- The Washington Times - Tuesday, September 5, 2000

Democracy flourished this summer in Philadelphia and Los Angeles. Not at the Republican and Democratic conventions those made-for-television infomercials and exercises in corporate sponsorship but at the Shadow Conventions held contemporaneously in these cities.
With the issue of money and politics running as a general theme, the Shadow Conventions saw columnist Arianna Huffington join with Common Cause, Public Campaign, the interfaith group Call to Renewal, the National Campaign for Jobs and Income Support, United for a Fair Economy, and the Lindesmith Center, to put the spotlight on the critical issues of campaign-finance reform, the failed war on drugs and the growing gap between rich and poor.
While Shadow Convention participants did not agree on all the solutions to these pressing problems, they did agree on one thing: that our broken campaign-finance system blocks thoughtful consideration of these issues. Big money so dictates what our elected officials care about that Congress and the White House are paying scant attention to the reality of poverty among plenty in this country or to the consequences of our drug policies. These issues are ignored because they aren't the concerns of the big money system.
Once exercises in grassroots democracy, the party conventions now are closed to the public, with the police barring entry. The Shadow Conventions were open to all and accessible via the the Internet.
The party convention halls were temples to corporations that paid handsomely to equip them, to provide gifts to delegates and to fete powerful members of Congress at lavish parties. They may well be, according to Sen. Russell Feingold, "the worst display of fund-raising and corruption in the political history of our nation." The Shadow Conventions featured box lunches and donuts and speakers whose messages weren't designed to draw the biggest TV audience or influence the polls, and who challenged citizens to listen and debate.
Many members of Congress who participated Sens. Russell Feingold, John McCain and Paul Wellstone and Reps. Tom Campbell, Steve Horn, Mark Sanford, John Tierney and Marty Meehan risked censure from their own parties for taking part in an event that challenged the status quo. Still they came because, as Mr. Sanford put it, these were conventions "built around the power of ideas rather than the power of influence."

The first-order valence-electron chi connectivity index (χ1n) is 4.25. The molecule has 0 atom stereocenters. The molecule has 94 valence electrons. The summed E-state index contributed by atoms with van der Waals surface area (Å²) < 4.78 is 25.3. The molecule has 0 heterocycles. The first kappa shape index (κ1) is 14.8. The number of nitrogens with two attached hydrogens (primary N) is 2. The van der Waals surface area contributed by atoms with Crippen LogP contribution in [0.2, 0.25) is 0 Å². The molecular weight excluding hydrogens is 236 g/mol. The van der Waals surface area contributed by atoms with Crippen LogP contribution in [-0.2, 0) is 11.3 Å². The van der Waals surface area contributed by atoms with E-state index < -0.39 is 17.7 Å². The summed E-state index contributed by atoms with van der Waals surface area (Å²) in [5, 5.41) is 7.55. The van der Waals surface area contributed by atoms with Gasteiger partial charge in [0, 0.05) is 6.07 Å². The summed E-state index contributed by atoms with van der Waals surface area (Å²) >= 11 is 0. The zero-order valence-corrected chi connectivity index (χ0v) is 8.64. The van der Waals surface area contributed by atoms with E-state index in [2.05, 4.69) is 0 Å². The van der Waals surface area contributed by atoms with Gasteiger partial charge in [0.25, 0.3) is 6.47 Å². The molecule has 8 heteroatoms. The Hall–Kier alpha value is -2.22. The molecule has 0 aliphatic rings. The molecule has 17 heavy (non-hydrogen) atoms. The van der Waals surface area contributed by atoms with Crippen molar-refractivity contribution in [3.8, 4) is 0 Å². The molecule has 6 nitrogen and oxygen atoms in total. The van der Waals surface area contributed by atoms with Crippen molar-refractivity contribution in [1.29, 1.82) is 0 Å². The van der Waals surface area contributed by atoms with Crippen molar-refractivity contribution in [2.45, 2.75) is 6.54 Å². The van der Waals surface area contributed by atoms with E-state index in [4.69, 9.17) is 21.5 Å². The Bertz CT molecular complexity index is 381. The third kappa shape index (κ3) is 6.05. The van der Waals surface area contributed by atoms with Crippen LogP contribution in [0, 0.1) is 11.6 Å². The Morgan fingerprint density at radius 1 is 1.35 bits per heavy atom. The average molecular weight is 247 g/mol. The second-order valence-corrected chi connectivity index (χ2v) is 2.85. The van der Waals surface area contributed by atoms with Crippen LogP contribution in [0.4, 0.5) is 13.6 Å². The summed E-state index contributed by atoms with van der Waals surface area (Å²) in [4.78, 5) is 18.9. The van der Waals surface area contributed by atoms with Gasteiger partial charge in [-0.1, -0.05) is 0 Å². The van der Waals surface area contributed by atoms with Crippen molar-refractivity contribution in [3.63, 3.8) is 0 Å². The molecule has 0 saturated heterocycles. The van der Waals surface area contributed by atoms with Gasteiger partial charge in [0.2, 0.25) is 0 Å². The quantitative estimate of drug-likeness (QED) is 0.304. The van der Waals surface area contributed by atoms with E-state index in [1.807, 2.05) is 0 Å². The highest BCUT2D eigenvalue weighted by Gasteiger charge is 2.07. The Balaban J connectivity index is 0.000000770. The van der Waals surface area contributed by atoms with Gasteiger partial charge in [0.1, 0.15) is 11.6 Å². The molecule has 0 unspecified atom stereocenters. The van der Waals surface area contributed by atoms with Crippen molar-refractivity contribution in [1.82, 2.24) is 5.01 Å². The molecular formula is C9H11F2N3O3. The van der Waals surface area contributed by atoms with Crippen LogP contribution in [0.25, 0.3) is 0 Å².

At each convention, hundreds of citizens black, white, Hispanic, old, young participated in a challenging six-hour program on money and politics. And hundreds of thousands more participated by visiting the Shadow Convention web site, which has logged more than two million hits since July.
Why did they come? Perhaps singer David Crosby put it best. "We feel disenfranchised … We feel that our elections are for sale, and we know that wasn't how it was designed to work."
People are increasingly connecting the dots between our big money politics and its impact on their own lives.
Griffin Dix's son was 15 years old when he died, the victim of a gun accident, hit by a bullet hidden in the chamber. "Who's writing our gun policy?" Mr. Dix asked. "It's the gun lobby. The gun lobby exempted this gun [that killed his son] from all consumer regulations."
Lynda Uvari always believed that government would protect her from harm, until she and her family developed serious and frightening ailments after they were unknowingly exposed to methyl bromide, a powerful pesticide. That experience transformed her into an activist who finds herself struggling against a chemical industry that gives millions of dollars in political contributions.
Rick Reinert was a small businessman caught in the crossfire when our government, defending the business interests of large campaign donor Carl Lindner, applied punitive tariffs to the German bath products he imported. Mr. Reinert was forced out of business, caught in this Kafkaesque fight about forcing the European Union to lift import restrictions on Mr. Lindner's Chiquita Bananas. "I'd been a veteran, taken civics in school," Mr. Reinert said, but now he is disillusioned. "Our political system lacks honor," he said.
"Everything and everyone you love is at stake," Granny D (Doris Haddock), reminded her audience. At age 89, Granny D walked 3,200 miles across America for campaign reform.
Businesses are also enlisting in the drive for reform. Charles Kolb, president of the Committee for Economic Development, said that many business leaders believe that "money and fund-raising have become too important and demanding in our political life" and that some executives view the current campaign-finance system as a legalized shakedown. "Together we will take back our democracy," Mr. Kolb added.
Like the conventions of the abolitionists struggling against slavery, or the gatherings of the suffragettes fighting for women's rights, or the meetings of the cadre of workers who formed Solidarity and helped bring down the communist empire, the Shadow Conventions were another step on the road to reform.
No one can doubt the power of an issue which has linked fortune 500 executives, AIDS activists, consumer advocates, environmentalists, Latinos and African-Americans in a drive to reduce the influence of big money on our politics.
The Shadow Conventions were another sign that the voices of average Americans are growing stronger and demanding more more action, more change and more responsiveness by the people who are supposed to be accountable to them. Until reform is a reality, those voices will continue to grow. And we will keep marching on.

Scott Harshbarger is president of Common Cause.

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